Postby Elwen Rhiannon » Fri Mar 19, 2010 1:24 pm

I'll try to do some research, Despard, as I'm now interested myself; I'm composing bibliography from what I have at hand now and then looking for a trustworthy biography (if such exists... we're dealing with historical person as well as myth). Still haven't found English version of the poem: in case someone's interested, German one was put on my LJ (not my translation). Yet I have something in English, a 1843 book on the heroine http://www.archive.org/stream/lifeofcou ... a_djvu.txt (haven't read it)
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Re: Emilia Plater and everything Polish

Postby a_marguerite » Sat Mar 20, 2010 12:42 pm

Thank you very much for all this! It's fascinating. I just went to see an exhibit on Chopin at the Musee de la Vie Romantique and I hadn't quite realized that 1828-1832ish, Poland really was on everyone's minds. Looks like Feuilly got a bit swept up in the zeitgeist!

Anyway, thank you so very much! We're lucky to have you.

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Re: Emilia Plater and everything Polish

Postby Col.Despard » Sun Mar 21, 2010 2:20 am

Looking forward to that research, Elwen! I'm fascinated not only by interesting women as characters in history, but also in the historigraphic and popular treatments of them, so a good bio would brilliant.
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Re: Emilia Plater and everything Polish

Postby Elwen Rhiannon » Sun Mar 28, 2010 12:05 pm

My response is belayed mostly because finding the text below took time (I don't know the translator) and it's crucial to understand what is the image of Emilia most people in Poland have, as it's largely based on this poem -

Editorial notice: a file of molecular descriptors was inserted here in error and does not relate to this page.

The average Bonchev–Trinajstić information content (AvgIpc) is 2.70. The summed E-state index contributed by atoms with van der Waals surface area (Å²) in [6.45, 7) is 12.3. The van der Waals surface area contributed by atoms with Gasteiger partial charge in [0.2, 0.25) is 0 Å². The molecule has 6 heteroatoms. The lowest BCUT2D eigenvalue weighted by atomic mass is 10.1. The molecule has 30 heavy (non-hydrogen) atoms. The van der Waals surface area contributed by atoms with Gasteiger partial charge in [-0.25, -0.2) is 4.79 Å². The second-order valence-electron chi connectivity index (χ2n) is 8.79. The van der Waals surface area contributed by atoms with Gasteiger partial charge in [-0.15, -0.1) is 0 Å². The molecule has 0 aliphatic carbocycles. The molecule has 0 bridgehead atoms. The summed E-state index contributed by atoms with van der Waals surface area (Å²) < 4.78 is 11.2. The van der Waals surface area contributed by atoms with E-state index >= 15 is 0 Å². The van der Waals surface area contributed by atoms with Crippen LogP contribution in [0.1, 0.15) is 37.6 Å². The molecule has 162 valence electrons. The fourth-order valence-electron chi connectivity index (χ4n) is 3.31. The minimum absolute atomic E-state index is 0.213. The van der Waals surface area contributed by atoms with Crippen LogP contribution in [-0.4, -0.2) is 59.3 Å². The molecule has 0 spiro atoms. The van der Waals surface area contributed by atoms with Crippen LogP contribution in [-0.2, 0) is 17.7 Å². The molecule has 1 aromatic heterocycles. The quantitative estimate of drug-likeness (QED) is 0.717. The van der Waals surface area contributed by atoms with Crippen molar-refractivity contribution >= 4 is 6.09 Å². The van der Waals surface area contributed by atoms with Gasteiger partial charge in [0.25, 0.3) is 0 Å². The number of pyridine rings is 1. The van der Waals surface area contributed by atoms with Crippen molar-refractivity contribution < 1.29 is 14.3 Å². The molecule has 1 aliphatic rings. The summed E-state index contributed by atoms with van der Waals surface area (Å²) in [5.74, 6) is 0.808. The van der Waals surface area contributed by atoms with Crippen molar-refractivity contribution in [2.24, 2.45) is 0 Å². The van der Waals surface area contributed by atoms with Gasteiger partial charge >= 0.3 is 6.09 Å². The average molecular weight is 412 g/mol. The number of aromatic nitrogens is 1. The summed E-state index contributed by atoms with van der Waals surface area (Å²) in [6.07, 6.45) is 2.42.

The Death of the Colonel (by Adam Mickiewicz)

Before yon hut, with measured pace,
The sentry marches to and fro;
Crowds throng the door, and every face
Is pale with terror and with woe.

What hero, honored and renowned,
Within, upon his death-bed, lies?
Hark! a clear voice with trumpet sound,
Comes mingling with the mourners' cries:

"Saddle my steed once more for me,
Who shared with me so many a fight!
That noble steed, oh, let me see,
Before I close my eyes in night!

My sword and belt, too, let them lie,
And all my trappings, at my side:
Gazing upon my arms will I
Die as the brave Czarnecki died!"

And when the steed was led away,
The priest bore in the holy bread;
On bended knee the people pray —
The soldiers' cheeks are pale with dread.

Old scythemen who, without a tear,
Poured blood, in Kosciusko's day,
From their own veins and foemen's — here
Weep, as the parting prayers they say.

The chapel bell, at early dawn,
Toll for the parted soul they hear;
And now the soldiers all are gone,
For that the Muscovite is near.

Peasants crowd round the warrior dead,
He clasps the cross as when he died;
Upon his saddle rests his head,
His sword and fire-arms by his side.

But whence this virgin cheek, they said,
And bosom femininely fair?
Now save us, Heaven! It is a maid!
Emilia Plater slumbers there!

[in original, the last words actually go more like "a maiden-hero, leader of the insurgents, Emilia Plater" and in my 1888 edition of Mickiewicz's poetry, edited under Tzarist censorship, they go like this: "........................................................" - as well as, by the way, the word "Muscovite"]
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Re: Emilia Plater and everything Polish

Postby Aurelia Combeferre » Sun Mar 28, 2010 2:45 pm

Wow. Powerful poem there Elwen. No wonder Emilia Plater is so compelling!
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Re: Emilia Plater and everything Polish

Postby 9430 » Sun Mar 28, 2010 2:58 pm

Wow, that is a pretty powerful poem in translation, I bet the original is wonderful! It also gives a lot of insight into the national perception of Plater. Thanks for your work Elwen.
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Re: Emilia Plater and everything Polish

Postby MmeBahorel » Sun Mar 28, 2010 3:37 pm